Tag Archives: John Byrum

“Byrum at the helm of Columbia’s $12m ‘Razor’s Edge’ production”

Published -October 29th 1983

Photograph by Barry Peake

Colin Vaines talks to John Byrum, director of the new version of W Somerset Maugham’s “The Razor’s Edge”

IT IS THE lingering memory of the horrors of the First World War that causes Larry Darrell, hero of W Somerset Maugham’s “The Razor’s Edge”, to give up the security of post-war America and set off on a spiritual and philosophical quest for some meaning in life.

In a field in south-west England recently, those horrors were being recreated on an appallingly realistic depiction of a World War One battleground for Columbia’s new version of the Maugham novel.

Produced by Harry Benn and Bob Marcucci, with Rob Cohen as executive producer, “The Razor’s Edge” is directed by John Byrum, whose previous two films were “Inserts” and “Heart Beat”.

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Filed under Magazine articles, Press and publicity

Profile: Elliot Templeton

“I always look for the weak parts in any character I’m asked to play. I try to find out what he’s frightened of to justify what he covers up. There’s always a seed there. The trick is to find it.”

Denholm Elliott, accomplished actor and veteran of over 70 films, stars as the eccentric Elliot Templeton in Columbia Pictures’ “The Razor’s Edge”

Denholm Elliot as Elliot Templeton in The Razor's Edge

Denholm Elliot as Elliot Templeton

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Filed under Cast, Characters

On the Road: Writing The Razor’s Edge

“We thought too many films today are written by guys sitting in air-conditioned offices with bronze windows and directors who look at story boards and video tapes of other guy’s films. That works fine for them but we wanted to find a different process”

John Byrum

Bill and John travelled around America developing the script.

Bill Murray in Malibu, 1983

Bill Murray in Malibu writing The Razor’s Edge (Photo used with permission)

They worked in bars (where the jukebox would be on) , bus stations, restaurants, “we were constantly being interrupted by people saying ‘Hey aren’t you on Saturday Night Live?”. They went to practically every restaurant and bar in Manhattan, New Jersey, upstate, southern New York.”It got so we couldn’t work at home; it was too distracting”.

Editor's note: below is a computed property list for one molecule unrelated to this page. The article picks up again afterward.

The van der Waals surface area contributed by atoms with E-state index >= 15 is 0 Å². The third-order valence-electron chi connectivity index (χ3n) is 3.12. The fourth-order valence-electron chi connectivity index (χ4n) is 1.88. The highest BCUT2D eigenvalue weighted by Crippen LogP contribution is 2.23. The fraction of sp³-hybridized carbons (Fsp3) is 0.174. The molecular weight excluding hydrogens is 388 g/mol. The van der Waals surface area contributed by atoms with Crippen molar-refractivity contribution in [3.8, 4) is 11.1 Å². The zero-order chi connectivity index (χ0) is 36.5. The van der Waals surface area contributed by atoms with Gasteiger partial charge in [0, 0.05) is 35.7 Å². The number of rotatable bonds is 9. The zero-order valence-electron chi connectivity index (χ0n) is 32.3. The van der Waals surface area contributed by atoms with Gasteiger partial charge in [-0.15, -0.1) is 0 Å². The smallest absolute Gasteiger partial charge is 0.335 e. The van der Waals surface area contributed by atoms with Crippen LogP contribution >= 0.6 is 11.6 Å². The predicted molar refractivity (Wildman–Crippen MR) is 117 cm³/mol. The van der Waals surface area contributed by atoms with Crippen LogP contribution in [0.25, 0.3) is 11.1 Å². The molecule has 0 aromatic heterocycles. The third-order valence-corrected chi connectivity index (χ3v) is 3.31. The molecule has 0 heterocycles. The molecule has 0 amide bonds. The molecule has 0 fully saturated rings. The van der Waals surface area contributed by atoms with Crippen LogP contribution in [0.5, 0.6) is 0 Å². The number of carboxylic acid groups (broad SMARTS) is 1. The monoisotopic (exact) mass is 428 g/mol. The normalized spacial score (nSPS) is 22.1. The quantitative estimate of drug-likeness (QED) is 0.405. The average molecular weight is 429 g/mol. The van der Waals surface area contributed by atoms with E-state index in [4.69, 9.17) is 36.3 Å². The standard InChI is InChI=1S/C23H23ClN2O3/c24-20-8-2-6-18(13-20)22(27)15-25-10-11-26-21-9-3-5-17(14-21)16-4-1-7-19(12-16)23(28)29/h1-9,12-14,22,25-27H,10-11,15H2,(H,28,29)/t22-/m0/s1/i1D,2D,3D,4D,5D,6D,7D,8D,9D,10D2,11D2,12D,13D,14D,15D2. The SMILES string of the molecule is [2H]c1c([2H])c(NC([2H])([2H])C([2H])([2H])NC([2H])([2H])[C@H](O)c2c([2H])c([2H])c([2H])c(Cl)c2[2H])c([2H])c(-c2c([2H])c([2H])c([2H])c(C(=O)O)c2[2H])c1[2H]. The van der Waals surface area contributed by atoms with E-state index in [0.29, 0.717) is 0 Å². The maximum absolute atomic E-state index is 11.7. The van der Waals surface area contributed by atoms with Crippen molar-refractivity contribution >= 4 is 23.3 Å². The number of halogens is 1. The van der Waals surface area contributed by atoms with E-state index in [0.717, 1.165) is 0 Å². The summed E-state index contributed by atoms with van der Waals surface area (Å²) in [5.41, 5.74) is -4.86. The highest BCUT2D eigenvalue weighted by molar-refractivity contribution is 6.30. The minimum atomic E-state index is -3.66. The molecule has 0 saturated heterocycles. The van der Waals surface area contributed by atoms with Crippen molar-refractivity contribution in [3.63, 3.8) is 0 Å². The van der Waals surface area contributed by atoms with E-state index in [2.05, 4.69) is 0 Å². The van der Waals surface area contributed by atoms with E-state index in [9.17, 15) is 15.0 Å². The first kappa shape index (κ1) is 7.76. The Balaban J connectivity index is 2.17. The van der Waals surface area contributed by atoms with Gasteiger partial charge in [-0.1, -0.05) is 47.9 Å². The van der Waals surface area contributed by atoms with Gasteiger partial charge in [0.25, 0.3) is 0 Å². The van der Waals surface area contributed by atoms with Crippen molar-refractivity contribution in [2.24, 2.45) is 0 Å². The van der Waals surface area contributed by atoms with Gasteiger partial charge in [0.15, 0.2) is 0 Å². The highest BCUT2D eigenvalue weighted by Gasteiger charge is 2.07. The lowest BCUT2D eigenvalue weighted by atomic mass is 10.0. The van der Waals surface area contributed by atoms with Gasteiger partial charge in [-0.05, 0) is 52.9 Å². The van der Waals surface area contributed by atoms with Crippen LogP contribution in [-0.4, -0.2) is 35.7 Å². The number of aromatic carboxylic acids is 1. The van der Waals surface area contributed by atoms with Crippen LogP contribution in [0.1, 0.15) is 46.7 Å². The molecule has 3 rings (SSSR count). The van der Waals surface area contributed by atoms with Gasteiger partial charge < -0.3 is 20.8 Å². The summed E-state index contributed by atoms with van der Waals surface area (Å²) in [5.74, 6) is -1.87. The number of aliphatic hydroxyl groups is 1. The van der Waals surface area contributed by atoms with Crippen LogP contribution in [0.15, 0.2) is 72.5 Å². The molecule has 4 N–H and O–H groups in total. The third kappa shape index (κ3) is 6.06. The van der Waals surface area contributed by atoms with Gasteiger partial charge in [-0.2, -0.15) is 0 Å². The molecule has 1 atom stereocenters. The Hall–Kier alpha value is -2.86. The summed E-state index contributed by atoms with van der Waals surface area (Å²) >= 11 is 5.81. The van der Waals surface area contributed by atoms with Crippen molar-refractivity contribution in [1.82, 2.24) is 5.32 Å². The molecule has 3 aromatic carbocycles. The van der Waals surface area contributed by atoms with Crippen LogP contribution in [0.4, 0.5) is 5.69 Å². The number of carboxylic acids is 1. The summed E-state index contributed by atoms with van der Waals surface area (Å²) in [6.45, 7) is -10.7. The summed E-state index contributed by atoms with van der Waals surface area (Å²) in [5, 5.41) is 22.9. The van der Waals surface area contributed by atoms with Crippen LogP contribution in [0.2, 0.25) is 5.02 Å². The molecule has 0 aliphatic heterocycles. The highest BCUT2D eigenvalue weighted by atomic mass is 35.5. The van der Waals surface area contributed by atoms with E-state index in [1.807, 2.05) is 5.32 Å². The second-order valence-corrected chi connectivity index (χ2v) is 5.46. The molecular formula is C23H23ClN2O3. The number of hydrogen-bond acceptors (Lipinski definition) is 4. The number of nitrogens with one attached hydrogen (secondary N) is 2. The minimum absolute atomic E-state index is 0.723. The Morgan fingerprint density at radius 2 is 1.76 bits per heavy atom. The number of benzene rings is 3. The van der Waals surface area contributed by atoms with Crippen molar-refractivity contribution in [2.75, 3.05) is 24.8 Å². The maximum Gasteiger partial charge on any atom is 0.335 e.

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Filed under Making of, Writing

When Bill Murray met John Byrum

Since 2005, I’ve been lucky enough to have the help of the Director of The Razor’s Edge, John Byrum.

He has offered plenty of insights into the production of the film, but one question I had never asked until now is how he first met Bill Murray.

“Bill and I are both from the North Shore suburbs of Chicago. Grew up just a few miles apart, but I never heard of him until one night in LA, Jessica Harper and I were watching the then fabled TV show Saturday Night Live and he was making his very first appearance as Chevy Chase’s replacement in the cast. Continue reading

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Filed under John Byrum interview

John Byrum and Bill Murray first meet

© 2017, Shaun Kelley

11 Nov 2014

How did you and Bill first meet and become friends?

“Bill and I are both from the North Shore suburbs of Chicago. Grew up just a few miles apart, but I never heard of him until one night in LA, Jessica Harper and I were watching the then fabled TV show Saturday Night Live and he was making his very first appearance as Chevy Chase’s replacement in the cast. He introduced himself to America in the most unique Lenny Bruce/Hunter Thompson stream of consciousness way we’d ever seen.

A couple of nights later we were having dinner down at the Original Pantry, a unique restaurant down in the skid row of Los Angeles that’s open 24 hours a day and is staffed only by ex-convicts. In walks Bill and a couple fellow cast mates. What they were doing on the West Coast, I don’t remember, they all had to do another SNL in New York a few days later. Bill came over to our table and introduced himself — in hindsight just probably hitting on movie star Jessica — but that’s how we met and became bi-coastal friends.

He was one of the most unique people I’d ever met. In the next few years I’d send him scripts and asked if wanted to do them, it was always “nope”. A couple years later I was writing “Razor’s Edge”, the phone rings at 4:am, wakes me up and it’s Bill, says that’s the movie he wants to do! By then he’d become a big star, it was a kind of problem for Columbia — a huge comedian in a Somerset Maugham drama?

They did a budget, it was more than 25 million bucks, said they couldn’t gamble that much on a comedian in a story like that. I flew to London, asked the great producer Harry Benn, who’d done a lot of Ken Russell’s movies, to do an English budget (i.e. a real one), he came back with half as much. Columbia couldn’t deny investing that, they wanted Bill to do “Ghostbusters” too badly, and that’s how it all came together. If you look at what he’s done with his career over the last 30 years, it as where he was headed all along.

Since you started this amazing old corner email about the movie, you can see the people who write to you are fewer but infinitely more fascinating than the larger audience that prefer “Caddy Shack” or “Meatballs” sketch comedy movies where Bill started. Maugham created this, but Bill had to sell it, and I think they both did a job that just confuses the “popcorn crowd”, but the ones with a little more complexity see a whole different movie”

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